25 25 Social work, rehabilitation and punishment  Punishment or alternatives to punishment?  Constructive punishment or ‘merely punitive punishment’? (Duff, 2003)  A concern for justice or a concern for effective crime control?  Safer and stronger (and fairer?)  Punishment in conditions of insecurity  Trust, confidence and leniency  Expressive punishment  CJSW’s proper signals?

26 26 Safer, Stronger [and Fairer] Retribution (but not ‘merely punitive’ punishment) ReparationRehabilitation CJSW

27 27 Safer, Stronger [and Fairer] Communities Victims Offenders Courts CJSW

28 28 Possibilities and pitfalls  Insecurity, safety and protection  Community safety or public protection?  The paradox of protection and the risks of risk  Prioritising future/virtual/dividual victims and offenders over ‘real’ victims and ‘real’ offenders  Rehabilitation as reparation and restoration  The problem with the ‘re-’  The moral and practical necessity of the other unfashionable ‘re-’: redistribution

29 29 Possibilities and pitfalls  Rethinking rehabilitation’s moral priorities and practical focus  Communities’, offenders’ and victims’ rights to the 3 ‘R’s  Taking victims and communities seriously  But to what extent is maintaining the balance the job of CJSW and/or the job of the whole CJS and/or the job of the whole of society?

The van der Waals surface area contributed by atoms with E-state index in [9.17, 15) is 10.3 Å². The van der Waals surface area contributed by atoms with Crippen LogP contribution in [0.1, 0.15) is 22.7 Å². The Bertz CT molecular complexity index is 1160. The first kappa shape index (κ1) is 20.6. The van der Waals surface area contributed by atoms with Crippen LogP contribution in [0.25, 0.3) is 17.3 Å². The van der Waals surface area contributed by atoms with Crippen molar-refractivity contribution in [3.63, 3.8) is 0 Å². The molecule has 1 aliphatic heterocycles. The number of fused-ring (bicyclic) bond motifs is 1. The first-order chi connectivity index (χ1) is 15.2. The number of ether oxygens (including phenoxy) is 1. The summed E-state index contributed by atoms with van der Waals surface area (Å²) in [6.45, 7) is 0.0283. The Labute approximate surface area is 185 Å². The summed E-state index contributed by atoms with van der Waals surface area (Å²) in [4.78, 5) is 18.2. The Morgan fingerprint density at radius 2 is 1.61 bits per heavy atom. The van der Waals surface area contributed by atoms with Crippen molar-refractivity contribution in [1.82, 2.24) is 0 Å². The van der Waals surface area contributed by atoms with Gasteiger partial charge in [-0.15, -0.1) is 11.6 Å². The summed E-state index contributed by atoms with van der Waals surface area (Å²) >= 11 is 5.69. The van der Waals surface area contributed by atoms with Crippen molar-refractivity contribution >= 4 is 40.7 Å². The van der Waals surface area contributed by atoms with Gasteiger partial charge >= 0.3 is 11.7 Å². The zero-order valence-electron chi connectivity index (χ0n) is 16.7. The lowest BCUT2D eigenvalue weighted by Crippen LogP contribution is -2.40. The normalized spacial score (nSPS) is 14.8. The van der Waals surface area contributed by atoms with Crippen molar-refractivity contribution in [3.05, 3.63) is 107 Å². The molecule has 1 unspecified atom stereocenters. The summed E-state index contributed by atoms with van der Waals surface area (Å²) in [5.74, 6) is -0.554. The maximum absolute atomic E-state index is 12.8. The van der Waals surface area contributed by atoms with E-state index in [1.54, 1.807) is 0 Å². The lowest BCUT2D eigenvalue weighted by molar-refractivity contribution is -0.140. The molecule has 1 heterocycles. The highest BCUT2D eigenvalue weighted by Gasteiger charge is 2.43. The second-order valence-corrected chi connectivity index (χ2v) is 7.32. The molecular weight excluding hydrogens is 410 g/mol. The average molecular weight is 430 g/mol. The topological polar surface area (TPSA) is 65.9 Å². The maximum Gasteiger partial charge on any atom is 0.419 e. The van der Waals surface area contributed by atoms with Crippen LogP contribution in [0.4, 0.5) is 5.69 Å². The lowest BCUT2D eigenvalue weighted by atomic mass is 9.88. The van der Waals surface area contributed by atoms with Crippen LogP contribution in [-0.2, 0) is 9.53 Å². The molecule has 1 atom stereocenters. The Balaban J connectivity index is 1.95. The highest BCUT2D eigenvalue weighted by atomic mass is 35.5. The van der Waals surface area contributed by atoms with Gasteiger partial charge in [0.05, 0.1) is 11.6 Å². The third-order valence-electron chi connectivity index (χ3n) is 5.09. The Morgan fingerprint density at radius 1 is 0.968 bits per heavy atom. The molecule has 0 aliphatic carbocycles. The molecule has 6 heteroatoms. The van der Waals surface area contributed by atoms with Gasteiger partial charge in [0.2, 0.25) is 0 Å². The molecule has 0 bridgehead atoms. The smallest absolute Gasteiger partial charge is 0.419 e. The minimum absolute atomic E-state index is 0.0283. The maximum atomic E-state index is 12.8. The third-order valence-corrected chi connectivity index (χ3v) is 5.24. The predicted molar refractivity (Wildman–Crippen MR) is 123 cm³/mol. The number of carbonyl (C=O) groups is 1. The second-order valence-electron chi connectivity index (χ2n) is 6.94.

30 30 CJSW’s choice?  We can wait and see how other stakeholders redefine the field, or we can work out how to do that for ourselves, drawing on the collective knowledge, values and skills that accrue from over 100 years of experience… and study, here and elsewhere.

31 31 References  Allen, R. and Hough, M. (2007) ‘Community penalties, sentencers, the media and public opinion’ in L. Gelsthorpe and R. Morgan (eds.) The Handbook of Probation. Cullompton: Willan.  Bottoms, A. (1980), ‘An Introduction to ‘the Coming Crisis’’ in A.E. Bottoms and R.H. Preston (eds.) The Coming Penal Crisis. Edinburgh: Scottish Academic Press.  Cullen, F.T. and K.E. Gilbert (1982) Reaffirming Rehabilitation. Cincinnati, Oh.: Anderson  Duff, A. (2003) ‘Probation, Punishment and Restorative Justice: Should Altruism Be Engaged in Punishment?’, The Howard Journal 42(1): 181–97.  Johnstone, G. (1996) Medical Concepts and Penal Policy. London: Cavendish.  Lewis, S. (2005) Rehabilitation: Headline or Footnote in the New Penal Policy?’, Probation Journal 52(2): 119–36.  McNeill, F. (2006) ‘A desistance paradigm for offender management’, Criminology and Criminal Justice 6(1):  Maruna, S. and King, A. (2008) paper forthcoming in the next issue of the Probation Journal (December 2008)  Rotman, E. (1990) Beyond Punishment. New York: Greenwood Press.  Scottish Prisons Commission (2008) Scotland’s Choice. Edinburgh: Scottish Prisons Commission